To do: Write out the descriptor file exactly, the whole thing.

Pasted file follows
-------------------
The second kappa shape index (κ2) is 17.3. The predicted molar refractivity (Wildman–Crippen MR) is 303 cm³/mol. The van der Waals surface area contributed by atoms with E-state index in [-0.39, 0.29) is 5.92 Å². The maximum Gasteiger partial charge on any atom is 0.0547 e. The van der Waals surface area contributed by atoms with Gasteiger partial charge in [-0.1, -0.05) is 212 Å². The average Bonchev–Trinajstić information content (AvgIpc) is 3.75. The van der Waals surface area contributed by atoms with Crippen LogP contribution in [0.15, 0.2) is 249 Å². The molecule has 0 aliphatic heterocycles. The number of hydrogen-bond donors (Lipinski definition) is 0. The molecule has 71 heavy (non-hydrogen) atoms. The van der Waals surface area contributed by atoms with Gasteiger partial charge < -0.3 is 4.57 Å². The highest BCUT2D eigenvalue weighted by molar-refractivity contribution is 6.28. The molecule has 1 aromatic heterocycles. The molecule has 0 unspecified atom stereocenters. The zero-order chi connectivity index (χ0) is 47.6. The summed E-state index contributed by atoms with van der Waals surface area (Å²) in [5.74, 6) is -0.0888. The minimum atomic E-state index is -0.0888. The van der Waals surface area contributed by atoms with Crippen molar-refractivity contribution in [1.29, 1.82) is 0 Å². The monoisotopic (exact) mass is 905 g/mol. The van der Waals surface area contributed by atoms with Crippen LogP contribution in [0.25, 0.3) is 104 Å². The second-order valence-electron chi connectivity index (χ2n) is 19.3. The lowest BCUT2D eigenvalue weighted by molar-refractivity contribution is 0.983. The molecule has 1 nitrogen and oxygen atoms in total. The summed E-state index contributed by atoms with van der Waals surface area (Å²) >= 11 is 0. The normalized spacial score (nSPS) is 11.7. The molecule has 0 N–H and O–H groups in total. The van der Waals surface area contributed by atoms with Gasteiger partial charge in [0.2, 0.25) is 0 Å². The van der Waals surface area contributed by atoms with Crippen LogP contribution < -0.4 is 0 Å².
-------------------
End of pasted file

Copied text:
The second kappa shape index (κ2) is 17.3. The predicted molar refractivity (Wildman–Crippen MR) is 303 cm³/mol. The van der Waals surface area contributed by atoms with E-state index in [-0.39, 0.29) is 5.92 Å². The maximum Gasteiger partial charge on any atom is 0.0547 e. The van der Waals surface area contributed by atoms with Gasteiger partial charge in [-0.1, -0.05) is 212 Å². The average Bonchev–Trinajstić information content (AvgIpc) is 3.75. The van der Waals surface area contributed by atoms with Crippen LogP contribution in [0.15, 0.2) is 249 Å². The molecule has 0 aliphatic heterocycles. The number of hydrogen-bond donors (Lipinski definition) is 0. The molecule has 71 heavy (non-hydrogen) atoms. The van der Waals surface area contributed by atoms with Gasteiger partial charge < -0.3 is 4.57 Å². The highest BCUT2D eigenvalue weighted by molar-refractivity contribution is 6.28. The molecule has 1 aromatic heterocycles. The molecule has 0 unspecified atom stereocenters. The zero-order chi connectivity index (χ0) is 47.6. The summed E-state index contributed by atoms with van der Waals surface area (Å²) in [5.74, 6) is -0.0888. The minimum atomic E-state index is -0.0888. The van der Waals surface area contributed by atoms with Crippen molar-refractivity contribution in [1.29, 1.82) is 0 Å². The monoisotopic (exact) mass is 905 g/mol. The van der Waals surface area contributed by atoms with Crippen LogP contribution in [0.25, 0.3) is 104 Å². The second-order valence-electron chi connectivity index (χ2n) is 19.3. The lowest BCUT2D eigenvalue weighted by molar-refractivity contribution is 0.983. The molecule has 1 nitrogen and oxygen atoms in total. The summed E-state index contributed by atoms with van der Waals surface area (Å²) >= 11 is 0. The normalized spacial score (nSPS) is 11.7. The molecule has 0 N–H and O–H groups in total. The van der Waals surface area contributed by atoms with Gasteiger partial charge in [0.2, 0.25) is 0 Å². The van der Waals surface area contributed by atoms with Crippen LogP contribution < -0.4 is 0 Å².